Mental Health Integration Lab

The need for mental health treatment far surpasses the availability of specialty mental health care. There is also growing recognition that physical and mental health are highly interconnected. As the demand for integrating mental health services into schools, primary care clinics, and other health and human service settings continues to grow, there is tremendous opportunity to develop scalable, generalizable solutions to advance the integration of mental health care into service sectors that historically have not provided such services. Leveraging methods and expertise from the fields of implementation science, team science, and quality improvement, the Mental Health Integration Lab partners with researchers, organizations, and clinical stakeholders to support the implementation and evaluation of evidence-based mental health screening, prevention, and intervention practices in non-specialty mental health settings. We develop and evaluate novel strategies to support implementation and integration of the most effective mental health treatments in the myriad of settings that serve individuals with unmet mental health needs to advance the quality, integration, and sustainability of accessible mental health care.

DR. COURTNEY BENJAMIN WOLK

Dr. Wolk, Director of the Mental Health Integration Lab, is a licensed clinical psychologist and implementation scientist. She is an expert in the common overarching barriers and facilitators to implementing mental health interventions in non-specialty mental health settings and in the design and evaluation of actionable strategies for fostering integration. Dr. Wolk has extensive research and clinical consultation experiences in non-specialty mental health settings that inform her work—most notably in schools and primary care. Dr. Wolk has a keen understanding of the unique contextual considerations and implementation challenges found in these settings and the most promising implementation strategies to support the use of evidence-based practices in these contexts.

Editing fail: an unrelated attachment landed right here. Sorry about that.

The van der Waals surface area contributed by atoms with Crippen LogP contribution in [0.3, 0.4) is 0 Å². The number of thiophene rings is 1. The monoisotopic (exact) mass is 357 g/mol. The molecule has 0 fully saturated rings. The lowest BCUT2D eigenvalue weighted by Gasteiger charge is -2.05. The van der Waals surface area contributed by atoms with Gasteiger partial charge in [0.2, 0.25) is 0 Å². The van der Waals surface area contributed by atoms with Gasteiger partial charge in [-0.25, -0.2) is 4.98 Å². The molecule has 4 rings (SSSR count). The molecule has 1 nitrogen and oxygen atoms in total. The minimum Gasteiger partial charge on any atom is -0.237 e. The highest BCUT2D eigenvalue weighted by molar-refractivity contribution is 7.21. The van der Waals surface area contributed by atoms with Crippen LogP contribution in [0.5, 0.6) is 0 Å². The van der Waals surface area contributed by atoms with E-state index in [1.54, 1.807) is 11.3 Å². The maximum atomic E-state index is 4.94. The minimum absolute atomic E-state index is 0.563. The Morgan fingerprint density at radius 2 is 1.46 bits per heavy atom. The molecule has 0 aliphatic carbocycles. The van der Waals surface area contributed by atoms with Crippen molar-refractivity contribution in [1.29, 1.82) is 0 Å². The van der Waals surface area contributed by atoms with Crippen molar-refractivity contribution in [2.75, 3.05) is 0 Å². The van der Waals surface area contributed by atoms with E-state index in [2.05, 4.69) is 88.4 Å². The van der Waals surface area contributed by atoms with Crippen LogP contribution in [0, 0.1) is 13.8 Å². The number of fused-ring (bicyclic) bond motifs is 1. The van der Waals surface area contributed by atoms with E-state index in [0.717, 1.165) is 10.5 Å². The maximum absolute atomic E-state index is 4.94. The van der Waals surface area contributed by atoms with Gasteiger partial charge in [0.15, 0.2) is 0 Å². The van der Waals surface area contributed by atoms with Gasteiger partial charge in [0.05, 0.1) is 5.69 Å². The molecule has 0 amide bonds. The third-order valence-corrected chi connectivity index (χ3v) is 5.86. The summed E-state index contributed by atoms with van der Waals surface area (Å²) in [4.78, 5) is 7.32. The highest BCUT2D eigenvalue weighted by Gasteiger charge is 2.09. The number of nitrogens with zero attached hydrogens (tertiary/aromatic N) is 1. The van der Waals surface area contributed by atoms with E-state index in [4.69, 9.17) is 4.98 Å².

WHAT WE DO

Dr. Wolk serves as the PI or Co-I on numerous federally funded research projects, including those conducted in integrated primary care, school mental health, and community settings. She and her team:

  • Conduct innovative research focused on better integrating mental health care in systems that serve children and adults with unmet mental health needs
  • Collaborate with multi-disciplinary researchers on their mental health integration projects and provide consultation in implementation science methods and evaluation
  • Consult with payer, health system, clinic, and community stakeholders who are interested in implementing or better integrating mental health services in their settings
  • Train and support clinicians and clinicians-in-training to provide evidence-based clinical services in integrated care settings and in improving collaboration and team functioning.
OUR PROJECTS

TeamSTEPPS for School-Based Mental Health

The growing body of literature on team science has been used to enhance team functioning in medical settings but has not yet been widely applied to mental health teams. One particular approach, Team Strategies and Tools to Enhance Performance and Patient Safety (TeamSTEPPS), has been widely disseminated in health care settings and represents a promising strategy for addressing communication and climate in school mental health teams and other mental health and human service settings. TeamSTEPPS is designed to build competencies in leadership, situation monitoring, mutual support, and communication and has been associated with improvements in teamwork and communication as well as in patient outcomes. In this AHRQ-funded project (5R18HS026862-02), we are taking a participatory approach to collaboratively identify solutions to challenges in collocated school-based mental health services based upon the feedback of stakeholders and use TeamSTEPPS to support mental health team-school collaboration.

View Project on NIH Site

Penn Integrated Care Program Evaluation

Depression treatment in primary care improves access to care, is cost-effective, and improves quality of care. The Collaborative Care Model (CoCM) has a robust research base and is the leading model for integrating mental health treatments in primary care, most notably for depression and anxiety. The University of Pennsylvania Health System (Penn Medicine), a large and diverse health system, adapted and implemented the model to meet health care system needs, creating Penn Integrated Care (PIC). Key elements include a team composed of a primary care provider, mental health provider, and supporting psychiatrist, use of evidence-based practices and measurement-based care, and a registry to track patients. A novel element of PIC is the addition of a telephonic assessment, triage, and referral management center to the CoCM model as usual. Our team helps support research and program evaluation activities for PIC.

BRIDGE